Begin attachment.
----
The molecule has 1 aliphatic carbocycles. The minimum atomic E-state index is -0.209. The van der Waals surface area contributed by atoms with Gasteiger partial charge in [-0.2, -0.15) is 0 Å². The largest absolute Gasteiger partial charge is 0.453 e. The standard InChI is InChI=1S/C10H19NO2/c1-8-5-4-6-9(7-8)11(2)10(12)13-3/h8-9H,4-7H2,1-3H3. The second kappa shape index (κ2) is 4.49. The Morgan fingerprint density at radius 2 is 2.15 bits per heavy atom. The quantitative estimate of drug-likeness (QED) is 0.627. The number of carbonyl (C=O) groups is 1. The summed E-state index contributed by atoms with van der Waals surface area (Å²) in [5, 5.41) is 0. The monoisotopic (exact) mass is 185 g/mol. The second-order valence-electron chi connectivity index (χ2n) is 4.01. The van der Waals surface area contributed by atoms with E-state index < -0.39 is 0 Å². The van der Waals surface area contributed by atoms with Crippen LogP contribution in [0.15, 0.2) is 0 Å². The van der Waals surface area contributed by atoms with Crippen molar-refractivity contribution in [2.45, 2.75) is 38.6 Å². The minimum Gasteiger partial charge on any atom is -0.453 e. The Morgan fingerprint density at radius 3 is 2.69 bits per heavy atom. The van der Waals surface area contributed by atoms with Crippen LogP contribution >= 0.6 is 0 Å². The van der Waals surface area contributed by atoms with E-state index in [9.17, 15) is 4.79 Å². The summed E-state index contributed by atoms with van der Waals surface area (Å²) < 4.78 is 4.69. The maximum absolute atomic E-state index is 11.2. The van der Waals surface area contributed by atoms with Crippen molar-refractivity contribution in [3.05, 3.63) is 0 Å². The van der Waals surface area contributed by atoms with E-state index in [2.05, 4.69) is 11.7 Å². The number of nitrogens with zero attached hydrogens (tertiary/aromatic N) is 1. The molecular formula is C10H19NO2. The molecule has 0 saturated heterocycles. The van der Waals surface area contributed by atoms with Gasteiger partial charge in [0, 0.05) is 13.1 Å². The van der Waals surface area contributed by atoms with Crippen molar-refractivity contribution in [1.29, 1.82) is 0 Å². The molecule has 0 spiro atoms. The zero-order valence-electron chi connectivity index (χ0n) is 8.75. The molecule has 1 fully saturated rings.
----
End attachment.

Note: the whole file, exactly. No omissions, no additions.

The molecule has 1 aliphatic carbocycles. The minimum atomic E-state index is -0.209. The van der Waals surface area contributed by atoms with Gasteiger partial charge in [-0.2, -0.15) is 0 Å². The largest absolute Gasteiger partial charge is 0.453 e. The standard InChI is InChI=1S/C10H19NO2/c1-8-5-4-6-9(7-8)11(2)10(12)13-3/h8-9H,4-7H2,1-3H3. The second kappa shape index (κ2) is 4.49. The Morgan fingerprint density at radius 2 is 2.15 bits per heavy atom. The quantitative estimate of drug-likeness (QED) is 0.627. The number of carbonyl (C=O) groups is 1. The summed E-state index contributed by atoms with van der Waals surface area (Å²) in [5, 5.41) is 0. The monoisotopic (exact) mass is 185 g/mol. The second-order valence-electron chi connectivity index (χ2n) is 4.01. The van der Waals surface area contributed by atoms with E-state index < -0.39 is 0 Å². The van der Waals surface area contributed by atoms with Crippen LogP contribution in [0.15, 0.2) is 0 Å². The van der Waals surface area contributed by atoms with Crippen molar-refractivity contribution in [2.45, 2.75) is 38.6 Å². The minimum Gasteiger partial charge on any atom is -0.453 e. The Morgan fingerprint density at radius 3 is 2.69 bits per heavy atom. The van der Waals surface area contributed by atoms with Crippen LogP contribution >= 0.6 is 0 Å². The van der Waals surface area contributed by atoms with E-state index in [9.17, 15) is 4.79 Å². The summed E-state index contributed by atoms with van der Waals surface area (Å²) < 4.78 is 4.69. The maximum absolute atomic E-state index is 11.2. The van der Waals surface area contributed by atoms with Crippen molar-refractivity contribution in [3.05, 3.63) is 0 Å². The van der Waals surface area contributed by atoms with E-state index in [2.05, 4.69) is 11.7 Å². The number of nitrogens with zero attached hydrogens (tertiary/aromatic N) is 1. The molecular formula is C10H19NO2. The molecule has 0 saturated heterocycles. The van der Waals surface area contributed by atoms with Gasteiger partial charge in [0, 0.05) is 13.1 Å². The van der Waals surface area contributed by atoms with Crippen molar-refractivity contribution in [1.29, 1.82) is 0 Å². The molecule has 0 spiro atoms. The zero-order valence-electron chi connectivity index (χ0n) is 8.75. The molecule has 1 fully saturated rings.